In order to create my layout, I need to find the height of an <ul> element. Here it is:
border-top: 10px solid #000;
border-bottom: 10px solid #000;
Now, there will be some absolute positioning involved and I need to find how high is the <ul> going to be.
My guess would be 10.3em + 20px.
Am I heading the right direction?
Oh so sorry... <li> are inline.
Couldn't correct the initial post.
Yes the height will be 10.3em + 20px for the borders assuming you don't have more than one list item or assuming the elements don't wrap at some stage.
Why the 8.0 line-height? That seems a bit odd unless you are just centering some large text in the vertical center.
If you are absolutely placing something in relation to that ul then you don't need to know the height because if the ul has position:relative applied then an internal list element can be placed at top,bottom, right or left or full height/width as required because an absolute element always knows the dimensions of its parent (in IE6 and above).
Also it would/should NEVER be a fixed height as you're using EM... 8em by default on most computers being 128px tall, but on many machines (like mine) it's 160px, on some systems it can be as little as 96px or as much as 256px, and moving forward it could go EVEN HIGHER. That's actually part of why you're supposed to use %/em in the first place.
Though Paul is asking the right question -- what the devil are you doing with such a massive line-height?!?
I'm centering a line of text.
In relation to? If it's to other text that has a dynamic height trying to fix the height of either could be a recipe for failure. It's why as a rule of thumb making anything 'really tall' or more complex than a heading be a fixed height usually falls apart miserably so far as web design is concerned.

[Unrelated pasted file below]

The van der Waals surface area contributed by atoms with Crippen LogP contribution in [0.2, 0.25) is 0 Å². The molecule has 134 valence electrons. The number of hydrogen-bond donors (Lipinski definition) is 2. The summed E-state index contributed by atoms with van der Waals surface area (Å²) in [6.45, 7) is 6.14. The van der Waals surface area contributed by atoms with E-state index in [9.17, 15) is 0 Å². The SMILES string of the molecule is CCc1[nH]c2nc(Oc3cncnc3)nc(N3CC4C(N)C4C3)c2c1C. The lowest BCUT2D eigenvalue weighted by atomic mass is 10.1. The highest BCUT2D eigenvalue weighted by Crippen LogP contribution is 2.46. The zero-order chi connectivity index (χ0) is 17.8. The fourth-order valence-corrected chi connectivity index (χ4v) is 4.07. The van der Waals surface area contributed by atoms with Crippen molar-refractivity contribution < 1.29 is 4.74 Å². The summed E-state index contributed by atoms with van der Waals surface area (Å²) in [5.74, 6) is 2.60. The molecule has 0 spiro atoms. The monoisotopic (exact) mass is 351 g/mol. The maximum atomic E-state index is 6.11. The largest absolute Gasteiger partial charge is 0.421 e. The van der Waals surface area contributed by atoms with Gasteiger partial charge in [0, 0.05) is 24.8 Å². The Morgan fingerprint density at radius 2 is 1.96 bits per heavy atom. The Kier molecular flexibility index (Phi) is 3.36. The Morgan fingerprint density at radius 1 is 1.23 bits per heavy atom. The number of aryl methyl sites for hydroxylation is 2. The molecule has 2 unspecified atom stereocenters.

IF you can guarantee said text is a single line and IF you can guarantee it would never need to wrap, I'd consider maybe apo top:50%; margin-top:-xx; -- where xx == half your line-height, using a normal line-height like 140%... so margin-top:-0.7em;
I'd have to see both elements to say for sure -- but trying to design to a fixed height on anything that large? Just ASKING for it to break.
The mark-up is fairly classic:
I'm trying to have big text here. Vertically centered. Hence the css I posted. I feel you guys don't like the approach I'm using for centering. Any advice?
correct me if I am wrong but i thought the line-height w/o units was used a coefficient. so line-height:8.0; will yield 8 times the height of the specified font-size for the element!
Aesthetically, I have to ask why so much "white space" ( roughly 3.5 times the X height bove and bellow your text???) and this is w/o taking in to consideration users with different settings or system ress. Are you actually wanting to set a fixed sized image background and are trying to convert ems to px?
The other flaw is , tho it may be inconsequential since all your links are one word but I like to plan for worst case scenarios, that if your link text wraps you will have THAT MUCH space between the two lines!
ditch the line height, no-wrap and padding might work. but the question is what are you vertically centering in relation and proportional to? because what you are saying is that you want.
line-height doesn't make big text. It sets the spaces between lines, so such extreme line height sets HIGH lines but doesnt enlarge your text.
Dres line-height: 8.0 is the same as 8em or 800%, to my knowledge
The question still stands, "vertically centered compared to WHAT?" The browser window? Some other element on the page we're not seeing?
I think we're really not grasping what you're trying to do.
unreliable without the metric cross-browser, PARTICULARLY on large font/120 dpi machines no matter what certain people keep saying (I actually think it ignores the default font size when calculating at the start?). The only value you should EVER omit the metric on is zero... Zero is always zero... anything else, say the metric.
The only difference between line-height:8.0 and line-height :8 em is that the former is actually a scaling factor and that scaling factor is passed on to it's children unlike 8em which is turned into a fixed pixel height and that same pixel height is passed down to its children.
If you have a child element with a smaller font-size then using the scaling factor the line line-height will be smaller to match that smaller element and look more sensible.
I am of the opinion that unitless line heights are much more sensible in most cases as does Eric Meyer.
Thanks for that little lesson, Paul. I've never come across that before. Great little tidbit... I always hated having to redeclare "line-height: 1em". Now I know why. =)
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